On the other hand, most trainees cannot function 100% in the gym without having a pre-workout meal. Either way, this is totally optional.
What I recommend is, consider your schedule and consider how you feel with or without one (pre-workout meal).
Post-Workout Nutrition: Most (including myself) have also talked about the post workout anabolic window. This theory suggests that one must consume adequate amounts of protein and fast acting carbs in order to avoid a catabolic state immediately following our workout.
The truth is, staying fasted more than 15-30 minutes following your workout has no negative effects as long as you are consistently meeting your nutrient requirements.
Now, this is not to say that it is a bad idea to consume a meal following your workout (which I still recommend you do), it simply suggests that there is no need to speed through traffic on your way home from the gym to beat the window.
Another point I would like to make is concerning the immediate carb intake.
In the past we were told that an intense workout session would completely deplete us of glycogen and therefore feed from your protein or muscle tissue in order to produce more energy.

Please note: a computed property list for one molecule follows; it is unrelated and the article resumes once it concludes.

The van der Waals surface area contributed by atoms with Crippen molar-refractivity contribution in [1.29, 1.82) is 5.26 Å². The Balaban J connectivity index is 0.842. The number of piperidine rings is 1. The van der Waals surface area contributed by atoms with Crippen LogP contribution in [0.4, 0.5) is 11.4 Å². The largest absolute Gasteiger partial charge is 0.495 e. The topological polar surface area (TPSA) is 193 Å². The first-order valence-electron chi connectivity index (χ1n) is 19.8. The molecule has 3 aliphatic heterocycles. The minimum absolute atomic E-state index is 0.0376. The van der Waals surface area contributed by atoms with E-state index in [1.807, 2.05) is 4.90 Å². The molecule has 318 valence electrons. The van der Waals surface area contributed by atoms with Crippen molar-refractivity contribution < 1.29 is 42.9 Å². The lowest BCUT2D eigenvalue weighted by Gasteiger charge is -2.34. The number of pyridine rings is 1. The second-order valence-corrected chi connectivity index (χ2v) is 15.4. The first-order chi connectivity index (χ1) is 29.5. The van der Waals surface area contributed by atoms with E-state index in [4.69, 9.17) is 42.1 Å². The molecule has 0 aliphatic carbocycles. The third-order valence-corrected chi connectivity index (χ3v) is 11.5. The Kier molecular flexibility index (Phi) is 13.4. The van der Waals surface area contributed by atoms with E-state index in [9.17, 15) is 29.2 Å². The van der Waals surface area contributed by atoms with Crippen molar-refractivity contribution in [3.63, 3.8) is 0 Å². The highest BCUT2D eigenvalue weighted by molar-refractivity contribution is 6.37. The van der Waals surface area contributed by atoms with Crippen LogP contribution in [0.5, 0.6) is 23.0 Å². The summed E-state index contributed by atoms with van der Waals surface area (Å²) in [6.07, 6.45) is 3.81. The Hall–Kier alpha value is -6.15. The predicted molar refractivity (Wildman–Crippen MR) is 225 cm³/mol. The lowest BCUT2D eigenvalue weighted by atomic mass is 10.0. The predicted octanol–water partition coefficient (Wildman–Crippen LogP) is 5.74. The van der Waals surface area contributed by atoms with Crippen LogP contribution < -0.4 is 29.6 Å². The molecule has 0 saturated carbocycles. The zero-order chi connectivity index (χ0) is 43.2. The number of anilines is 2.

However, recent research has shown that following an intense anaerobic training session we are nowhere near complete glycogen depletion.
In fact, the amount of glycogen used from an hour or two of heavy lifting is quite minimal.
Should you consume a pre workout meal or shake?
If you have the time and feel more primed in the gym, then yes.
If you prefer to train fasted, then do so. Just make sure you get a nice meal in shortly thereafter.
Should you consume a post workout meal or shake?
But don’t worry about filling it with simple sugars and chugging it immediately after.
If you had a pre-workout meal, you have a good 3-4 hours before you MUST* get your post workout protein in.
If you fasted, then that window is much smaller. Aim to get it in within an hour or so.
Step #5 – Choose Your Supplements*
Let me start off by saying that this is the last step for a reason. It has little importance in comparison to the first 4 steps and in a nut shell, unlike the first 3 levels, is not necessary. However, this is not to say that the supplements I am going to mention are not beneficial…simply they are not a necessity. I also would like to mention that none of these supplements will matter much if you are not following the first 3 steps along with a practical training program.